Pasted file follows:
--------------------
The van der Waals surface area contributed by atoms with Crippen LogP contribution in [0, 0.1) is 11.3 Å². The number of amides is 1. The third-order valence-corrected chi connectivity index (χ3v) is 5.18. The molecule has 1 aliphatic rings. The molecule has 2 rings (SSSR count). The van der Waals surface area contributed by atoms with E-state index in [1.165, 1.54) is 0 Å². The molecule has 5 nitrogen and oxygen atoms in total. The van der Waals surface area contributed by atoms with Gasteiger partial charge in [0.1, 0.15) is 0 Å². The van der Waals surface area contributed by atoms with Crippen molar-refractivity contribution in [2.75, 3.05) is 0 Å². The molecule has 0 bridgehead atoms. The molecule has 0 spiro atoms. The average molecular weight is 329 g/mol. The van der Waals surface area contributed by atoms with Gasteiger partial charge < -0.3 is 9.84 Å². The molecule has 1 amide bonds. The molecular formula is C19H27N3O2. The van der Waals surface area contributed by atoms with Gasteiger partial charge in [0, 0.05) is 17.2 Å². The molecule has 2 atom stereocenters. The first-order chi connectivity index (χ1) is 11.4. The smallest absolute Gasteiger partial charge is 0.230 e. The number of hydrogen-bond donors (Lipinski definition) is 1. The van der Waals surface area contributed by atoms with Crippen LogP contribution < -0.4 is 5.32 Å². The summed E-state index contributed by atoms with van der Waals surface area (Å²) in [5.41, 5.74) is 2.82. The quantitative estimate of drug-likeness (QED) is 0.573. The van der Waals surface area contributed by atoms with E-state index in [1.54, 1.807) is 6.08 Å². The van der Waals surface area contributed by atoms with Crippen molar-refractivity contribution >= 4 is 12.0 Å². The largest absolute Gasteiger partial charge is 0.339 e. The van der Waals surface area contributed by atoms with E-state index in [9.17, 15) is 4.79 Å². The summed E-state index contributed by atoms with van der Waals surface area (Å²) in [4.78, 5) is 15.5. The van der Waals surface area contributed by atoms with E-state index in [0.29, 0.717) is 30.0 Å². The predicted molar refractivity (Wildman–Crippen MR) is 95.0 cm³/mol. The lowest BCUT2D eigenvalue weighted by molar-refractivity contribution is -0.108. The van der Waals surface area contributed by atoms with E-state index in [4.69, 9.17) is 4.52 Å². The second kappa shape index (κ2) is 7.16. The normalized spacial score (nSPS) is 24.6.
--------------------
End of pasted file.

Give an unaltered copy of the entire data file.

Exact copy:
The van der Waals surface area contributed by atoms with Crippen LogP contribution in [0, 0.1) is 11.3 Å². The number of amides is 1. The third-order valence-corrected chi connectivity index (χ3v) is 5.18. The molecule has 1 aliphatic rings. The molecule has 2 rings (SSSR count). The van der Waals surface area contributed by atoms with E-state index in [1.165, 1.54) is 0 Å². The molecule has 5 nitrogen and oxygen atoms in total. The van der Waals surface area contributed by atoms with Gasteiger partial charge in [0.1, 0.15) is 0 Å². The van der Waals surface area contributed by atoms with Crippen molar-refractivity contribution in [2.75, 3.05) is 0 Å². The molecule has 0 bridgehead atoms. The molecule has 0 spiro atoms. The average molecular weight is 329 g/mol. The van der Waals surface area contributed by atoms with Gasteiger partial charge < -0.3 is 9.84 Å². The molecule has 1 amide bonds. The molecular formula is C19H27N3O2. The van der Waals surface area contributed by atoms with Gasteiger partial charge in [0, 0.05) is 17.2 Å². The molecule has 2 atom stereocenters. The first-order chi connectivity index (χ1) is 11.4. The smallest absolute Gasteiger partial charge is 0.230 e. The number of hydrogen-bond donors (Lipinski definition) is 1. The van der Waals surface area contributed by atoms with Crippen LogP contribution < -0.4 is 5.32 Å². The summed E-state index contributed by atoms with van der Waals surface area (Å²) in [5.41, 5.74) is 2.82. The quantitative estimate of drug-likeness (QED) is 0.573. The van der Waals surface area contributed by atoms with E-state index in [1.54, 1.807) is 6.08 Å². The van der Waals surface area contributed by atoms with Crippen molar-refractivity contribution >= 4 is 12.0 Å². The largest absolute Gasteiger partial charge is 0.339 e. The van der Waals surface area contributed by atoms with E-state index in [9.17, 15) is 4.79 Å². The summed E-state index contributed by atoms with van der Waals surface area (Å²) in [4.78, 5) is 15.5. The van der Waals surface area contributed by atoms with E-state index in [0.29, 0.717) is 30.0 Å². The predicted molar refractivity (Wildman–Crippen MR) is 95.0 cm³/mol. The lowest BCUT2D eigenvalue weighted by molar-refractivity contribution is -0.108. The van der Waals surface area contributed by atoms with E-state index in [4.69, 9.17) is 4.52 Å². The second kappa shape index (κ2) is 7.16. The normalized spacial score (nSPS) is 24.6.